Hibiscus Center: 30 years of helping neglected children

CEO Michael Waninger with Hibiscus Founder LaVaughn Tilton

Saving one abused or neglected child after another has been the mission of Hibiscus Children’s Center for the last 30 years.

And that mission started when a Jensen Beach woman was stirred by a video of mistreated children she saw during a training session for an organization she was volunteering for at the time.

“I asked, ‘What happens to those children? Is there anywhere that is safe where they can be moved to?’” recalled LaVaughn Tilton. The answer was no, maybe to a relative or neighbor’s house. I was just amazed. That gave me the idea.”

With that, Tilton and her late husband, Ransom, began brainstorming and solicited the Jensen Beach Church for a donation of land on which to build a shelter for children in need. A construction company donated materials and management of the project, contractors donated labor and volunteers stepped up. Tilton was pleased with the $3,000 raised at the first fundraiser in 1985.

At the time, there was nowhere for these children along the Treasure Coast to go, and Tilton learned that the local government agency overseeing children and families received hundreds of reports of abused children each month. As the word spread about this problem, so did the generosity.

“Then volunteers came out and offered to help,” Tilton said. “So many people became interested in creating a safe place for children. So many people were so supportive. It was miraculous.”

The center’s facilities, staff and programs grew rapidly. “It’s beyond anything we ever dreamed,” she said.

A single shelter with 12 beds in Jensen Beach called Hibiscus House opened in 1989. It was an emergency refuge for children removed from their abusive homes and the first of its kind on the Treasure Coast.

The shelter was expanded to 36 beds, and has provided 170,000 safe nights of service to Treasure Coast, Okeechobee and Palm Beach County children, newborn through age 12.

Children at Hibiscus House got supervision, nursing and therapeutic treatments as well as bedtime stories, playground time and exposure to music, arts and books. Over the years, Hibiscus established additional programs for educational, medical, mental health and clinical services, and now has services for children from the cradle to age 18.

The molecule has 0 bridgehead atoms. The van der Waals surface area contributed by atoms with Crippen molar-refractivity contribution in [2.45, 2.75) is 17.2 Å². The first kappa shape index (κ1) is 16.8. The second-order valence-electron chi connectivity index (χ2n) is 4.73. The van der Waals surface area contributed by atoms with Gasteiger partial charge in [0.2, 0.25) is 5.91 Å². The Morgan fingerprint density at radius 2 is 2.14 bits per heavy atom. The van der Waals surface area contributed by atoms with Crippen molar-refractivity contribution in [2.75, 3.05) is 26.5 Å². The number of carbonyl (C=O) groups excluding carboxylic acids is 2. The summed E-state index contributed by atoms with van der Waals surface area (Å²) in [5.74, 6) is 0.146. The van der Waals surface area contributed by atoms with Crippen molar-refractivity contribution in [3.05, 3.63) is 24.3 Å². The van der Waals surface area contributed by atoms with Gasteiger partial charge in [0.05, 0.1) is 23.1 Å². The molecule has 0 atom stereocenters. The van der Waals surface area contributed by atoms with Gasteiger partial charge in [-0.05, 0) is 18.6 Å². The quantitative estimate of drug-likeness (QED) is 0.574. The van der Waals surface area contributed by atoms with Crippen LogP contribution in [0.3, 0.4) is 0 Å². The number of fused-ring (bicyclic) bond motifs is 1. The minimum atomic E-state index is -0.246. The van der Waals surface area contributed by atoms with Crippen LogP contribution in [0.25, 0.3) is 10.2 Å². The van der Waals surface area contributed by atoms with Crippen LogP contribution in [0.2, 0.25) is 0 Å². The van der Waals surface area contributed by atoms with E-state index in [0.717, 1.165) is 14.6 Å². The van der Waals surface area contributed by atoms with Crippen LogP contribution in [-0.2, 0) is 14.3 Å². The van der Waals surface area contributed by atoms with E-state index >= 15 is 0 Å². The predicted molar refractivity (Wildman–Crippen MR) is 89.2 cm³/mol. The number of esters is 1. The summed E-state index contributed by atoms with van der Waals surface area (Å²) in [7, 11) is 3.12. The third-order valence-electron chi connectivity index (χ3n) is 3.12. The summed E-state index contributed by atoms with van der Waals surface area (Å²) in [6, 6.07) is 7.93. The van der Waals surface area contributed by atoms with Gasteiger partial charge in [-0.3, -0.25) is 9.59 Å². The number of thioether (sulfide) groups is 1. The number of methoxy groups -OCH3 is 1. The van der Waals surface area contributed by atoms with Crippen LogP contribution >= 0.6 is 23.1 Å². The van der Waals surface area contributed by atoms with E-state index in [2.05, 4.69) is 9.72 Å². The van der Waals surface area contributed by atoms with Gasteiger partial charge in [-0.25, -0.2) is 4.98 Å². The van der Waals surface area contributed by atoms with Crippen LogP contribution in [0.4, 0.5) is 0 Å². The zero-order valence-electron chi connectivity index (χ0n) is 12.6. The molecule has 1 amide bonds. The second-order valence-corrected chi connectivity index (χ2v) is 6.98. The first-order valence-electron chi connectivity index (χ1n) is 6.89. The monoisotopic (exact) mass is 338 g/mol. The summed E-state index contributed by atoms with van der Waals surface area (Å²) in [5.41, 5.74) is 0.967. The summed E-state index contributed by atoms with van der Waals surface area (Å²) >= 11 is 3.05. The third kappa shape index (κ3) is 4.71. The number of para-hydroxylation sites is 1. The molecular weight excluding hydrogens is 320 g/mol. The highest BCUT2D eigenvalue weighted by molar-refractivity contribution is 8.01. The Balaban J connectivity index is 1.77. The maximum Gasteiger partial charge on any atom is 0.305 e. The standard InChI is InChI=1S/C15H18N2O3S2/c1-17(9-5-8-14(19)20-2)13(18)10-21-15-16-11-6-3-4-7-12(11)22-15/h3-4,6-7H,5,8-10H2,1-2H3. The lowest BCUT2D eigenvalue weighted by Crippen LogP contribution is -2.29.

Today, Hibiscus operates in five locations in the four counties. In Vero, Hibiscus Village opened in 2004 and offers group homes, a campus center and a recreation area for abused, neglected and abandoned children ages 12 to 18. Altogether, 350 volunteers and 145 staff provide services. It takes about $7.5 million each year to run Hibiscus Children’s Center.

A celebration marking the 30th anniversary of Hibiscus took place last week in Fort Pierce.

“If I have a tough day at the office, I reflect on these kids,” said Hibiscus CEO Michael Waninger. “They’ve had it 10 times harder.”

Domestic abuse, sexual abuse or a parent sent to prison are among the circumstances that bring children to the center. Some transitions are abrupt and traumatic, especially when the child is at imminent risk at home.

“These kids were sometimes taken out in middle of night from family, clothes thrown in trash bag, brought to us,” said Clay Price, a board member and volunteer for over 10 years. “What a horrific experience for a youngster.”

But they come to a safe haven, where professionals can give such children psychological evaluations and tutoring to help them with schools as well as their basic necessities, and more. “Sometimes these kids have never been to a dentist, not to a prom, not to an optometrist,” Price said.

The goal is to reunite children with their families or relatives if a healthy relationship is possible, find them adoptive or foster parents if they shouldn’t go back home, and help older ones transition into independence and adulthood.

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